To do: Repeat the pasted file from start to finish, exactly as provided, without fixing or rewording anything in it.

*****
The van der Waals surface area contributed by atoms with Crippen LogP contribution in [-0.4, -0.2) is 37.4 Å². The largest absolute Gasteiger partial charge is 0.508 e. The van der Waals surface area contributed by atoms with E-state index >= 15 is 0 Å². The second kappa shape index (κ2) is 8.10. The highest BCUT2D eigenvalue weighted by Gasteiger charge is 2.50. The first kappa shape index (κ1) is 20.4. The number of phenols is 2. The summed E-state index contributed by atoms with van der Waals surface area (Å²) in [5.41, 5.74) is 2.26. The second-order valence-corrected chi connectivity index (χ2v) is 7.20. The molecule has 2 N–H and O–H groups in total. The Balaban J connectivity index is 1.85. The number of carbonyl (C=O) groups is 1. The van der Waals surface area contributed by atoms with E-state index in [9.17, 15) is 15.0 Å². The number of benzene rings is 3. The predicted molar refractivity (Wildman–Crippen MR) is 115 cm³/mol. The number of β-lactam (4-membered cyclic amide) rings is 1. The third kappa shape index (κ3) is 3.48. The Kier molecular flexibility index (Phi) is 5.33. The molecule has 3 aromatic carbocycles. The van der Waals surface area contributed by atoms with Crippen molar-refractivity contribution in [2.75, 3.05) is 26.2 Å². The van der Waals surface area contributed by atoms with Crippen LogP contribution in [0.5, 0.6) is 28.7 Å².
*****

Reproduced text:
The van der Waals surface area contributed by atoms with Crippen LogP contribution in [-0.4, -0.2) is 37.4 Å². The largest absolute Gasteiger partial charge is 0.508 e. The van der Waals surface area contributed by atoms with E-state index >= 15 is 0 Å². The second kappa shape index (κ2) is 8.10. The highest BCUT2D eigenvalue weighted by Gasteiger charge is 2.50. The first kappa shape index (κ1) is 20.4. The number of phenols is 2. The summed E-state index contributed by atoms with van der Waals surface area (Å²) in [5.41, 5.74) is 2.26. The second-order valence-corrected chi connectivity index (χ2v) is 7.20. The molecule has 2 N–H and O–H groups in total. The Balaban J connectivity index is 1.85. The number of carbonyl (C=O) groups is 1. The van der Waals surface area contributed by atoms with E-state index in [9.17, 15) is 15.0 Å². The number of benzene rings is 3. The predicted molar refractivity (Wildman–Crippen MR) is 115 cm³/mol. The number of β-lactam (4-membered cyclic amide) rings is 1. The third kappa shape index (κ3) is 3.48. The Kier molecular flexibility index (Phi) is 5.33. The molecule has 3 aromatic carbocycles. The van der Waals surface area contributed by atoms with Crippen molar-refractivity contribution in [2.75, 3.05) is 26.2 Å². The van der Waals surface area contributed by atoms with Crippen LogP contribution in [0.5, 0.6) is 28.7 Å².